The human right to drinking water and sanitation is far from universally achieved. According to the most recent JMP report 663 million people lack access to an improved water source; 946 million practice open defecation; 2.4 billion do not have access to improved sanitation; and several billion do not have soap and water to wash their hands.
Every year 35 million people die prematurely from water-related diseases. Moreover, an estimated one-third of hand pumps in Africa are non-functional; latrines are not regularly emptied; and faecal sludge and wastewater are dumped into open watercourses without or with inadequate treatment.
Sustainability is further endangered by the rising demand for water from energy, agriculture and industry, and it is estimated that by 2030, 47 percent of the world’s population will be living in areas of high water stress. This is degrading the natural resources on which many marginalised communities depend for their WASH provision.
In line with DGIS, IRC, Simavi, Wetlands International and Akvo recognise that improved governance will ultimately contribute to universal access to indefinite WASH services.
Watershed will take up the challenge to meet the targets of universal access to water, sanitation and hygiene (WASH) by 2030. Over the next five years, Watershed will advocate for faster results to ensure that water providers, governments and private sector take the responsibility to ensure sustainable water, sanitation and hygiene services as well as the water resources on which they draw.
Improved governance of the WASH sector, responsive to the interests of marginalised groups.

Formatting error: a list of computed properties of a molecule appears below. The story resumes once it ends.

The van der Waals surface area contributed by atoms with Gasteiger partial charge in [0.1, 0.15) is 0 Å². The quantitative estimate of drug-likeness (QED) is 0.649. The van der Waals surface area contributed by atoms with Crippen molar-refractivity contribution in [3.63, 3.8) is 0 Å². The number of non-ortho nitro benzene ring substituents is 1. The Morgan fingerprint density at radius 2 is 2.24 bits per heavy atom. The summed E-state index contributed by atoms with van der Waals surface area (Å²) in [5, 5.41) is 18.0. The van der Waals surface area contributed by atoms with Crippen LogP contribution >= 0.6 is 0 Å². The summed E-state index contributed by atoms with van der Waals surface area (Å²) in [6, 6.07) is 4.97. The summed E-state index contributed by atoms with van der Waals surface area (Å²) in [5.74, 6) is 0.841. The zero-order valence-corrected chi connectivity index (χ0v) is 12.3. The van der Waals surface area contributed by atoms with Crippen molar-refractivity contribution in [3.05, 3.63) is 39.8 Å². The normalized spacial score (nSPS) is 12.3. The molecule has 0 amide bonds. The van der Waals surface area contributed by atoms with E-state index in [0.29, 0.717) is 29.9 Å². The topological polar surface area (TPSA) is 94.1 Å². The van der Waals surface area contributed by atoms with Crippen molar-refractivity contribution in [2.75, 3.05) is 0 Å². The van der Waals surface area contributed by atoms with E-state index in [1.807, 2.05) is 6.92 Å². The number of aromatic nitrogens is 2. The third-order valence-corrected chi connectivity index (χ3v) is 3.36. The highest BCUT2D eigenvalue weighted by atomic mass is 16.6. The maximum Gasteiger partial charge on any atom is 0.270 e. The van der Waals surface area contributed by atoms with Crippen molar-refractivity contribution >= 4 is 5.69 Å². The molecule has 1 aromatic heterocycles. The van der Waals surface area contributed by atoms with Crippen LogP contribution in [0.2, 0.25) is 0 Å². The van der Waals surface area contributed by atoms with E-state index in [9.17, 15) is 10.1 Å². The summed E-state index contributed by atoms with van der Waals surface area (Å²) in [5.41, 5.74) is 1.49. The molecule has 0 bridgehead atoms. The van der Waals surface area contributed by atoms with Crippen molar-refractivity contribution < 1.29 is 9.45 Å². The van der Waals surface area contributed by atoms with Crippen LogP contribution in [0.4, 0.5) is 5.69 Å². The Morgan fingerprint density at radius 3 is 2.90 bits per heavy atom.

In the countries where we work: competent CSOs and their networks lobby effectively for the realisation of the human right to water and sanitation and the reduction of inequalities in access to WASH/IWRM services.
Communities and citizens become capacitated and organise to demand their rights to water and sanitation and participate in WASH planning and budgeting.
In the global WASH/IWRM arena: global civil society effectively demands fulfilment of the human right to water and sanitation and equitable and sustainable allocation of water resources.
Watershed-empowering citizens is unique as it focuses on building the capacity of civil society to advocate for WASH and proper watershed management. It’s a strategic partnership between the Dutch Ministry of Foreign Affairs and IRC, Simavi, Wetlands International and Akvo.
We will deliver improvements in the governance of WASH and water resources ensuring the sustainability of WASH services. Good governance requires meaningful involvement of users (particularly women) of WASH services, service providers, water resource users and polluters.
To achieve this, a strong civil society is essential; to ensure the voices of the marginalised are heard by duty bearers and that they are effectively held to account.
Our approach recognises three indisputable facts:
- Sustainable WASH services cannot be achieved without sustainable water resources, and vice versa.